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Gardener shares how to get pesky flies out of a common household appliance: 'I've managed to bring it back from the brink'

"Little flies hanging around your compost means there are too many food scraps vs. the amount of carbon."

Composting hack to eliminate flies

Photo Credit: @busychrisgardening/ TikTok

Composting is a fantastic way to transform useless food scraps and organic yard waste into something useful, but it can invite some pests if not properly managed. Flies, for instance, can prove to be an immediate nuisance. 

Luckily, TikToker busychrisgardening (@busychrisgardening) has a trick up her sleeve to keep them away.

@busychrisgardening Not enough carbon makes the soil acidic. #novicegardener #compost #flies #compostproblems #carbon #cardboard #leaves #learntogrow #learntocompost #gardening #garden #noworriesgardening #southernhemispheregardening #growyourown #growyourownfood ♬ original sound - EX7STENCE™

What's the secret?

The TikToker explains in her video, "Little flies hanging around your compost means there are too many food scraps vs. the amount of carbon. Add cardboard or dried leaves."

And that's it! If cardboard or dried leaves aren't handy, other papery products like newspapers would also work just as well. If applied properly, the fruit flies should continually shrink in number until they're all gone.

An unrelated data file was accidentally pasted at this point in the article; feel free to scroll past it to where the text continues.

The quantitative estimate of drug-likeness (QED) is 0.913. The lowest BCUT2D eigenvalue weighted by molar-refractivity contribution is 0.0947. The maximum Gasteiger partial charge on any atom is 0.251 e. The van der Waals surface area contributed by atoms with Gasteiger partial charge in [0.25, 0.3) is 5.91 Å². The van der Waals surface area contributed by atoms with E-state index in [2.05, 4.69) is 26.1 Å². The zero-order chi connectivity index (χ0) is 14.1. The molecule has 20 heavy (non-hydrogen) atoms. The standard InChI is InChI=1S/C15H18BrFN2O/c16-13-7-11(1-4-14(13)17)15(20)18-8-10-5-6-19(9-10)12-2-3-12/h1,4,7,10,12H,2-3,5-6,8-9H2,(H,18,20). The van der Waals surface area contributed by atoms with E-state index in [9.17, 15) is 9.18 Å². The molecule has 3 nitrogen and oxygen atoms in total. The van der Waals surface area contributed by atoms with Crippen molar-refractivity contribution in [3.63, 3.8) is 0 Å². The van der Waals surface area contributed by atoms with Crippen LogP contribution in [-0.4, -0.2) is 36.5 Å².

"I've managed to bring it back from the brink," a TikTok commenter, who also tried the method, writes.

🗣️ If you compost your food scraps, what's your primary motivation?

🔘 Improving my garden's soil 🌱

🔘 Saving money on fertilizer 💰

🔘 Helping the planet 🌎

🔘 I don't compost 🚫

🗳️ Click your choice to see results and speak your mind

Why don't flies like cardboard or dried leaves?

While food scraps also contain carbon, they're far more nutrient-rich and easier to break down than cardboard. By introducing a dry, carbon-rich material on top of a compost pile, you create a barrier between the flies and the old vegetables or fruits, which is what they're really after.

This also ensures that the helpful microorganisms that create good compost are the only ones breaking down your food waste.

Is this the only solution?

If you don't have a backyard with lots of leafy trees, don't have much cardboard lying around to break down and chuck into your compost bin, or the flies are simply too out of control, you can catch fruit flies with an apple cider vinegar trap.

Grab a Mason jar (or something similar), pour in a fourth of a cup of apple cider vinegar, and a few drops of dish soap. Mix them together. Then, wrap the top of the container with something like cling film, and poke a few holes into it.

The apple cider vinegar will attract the flies, the soap will prevent them from flying away, and the cling film will make it easy for flies to enter, but difficult to leave, even if they do manage to escape from the liquid.

This is the best and most economical solution to getting rid of a fruit fly problem, but they will likely return if the composition of your compost is too food-rich, so make sure to introduce dry carbon-rich items to prevent those buzzing pests from coming back.

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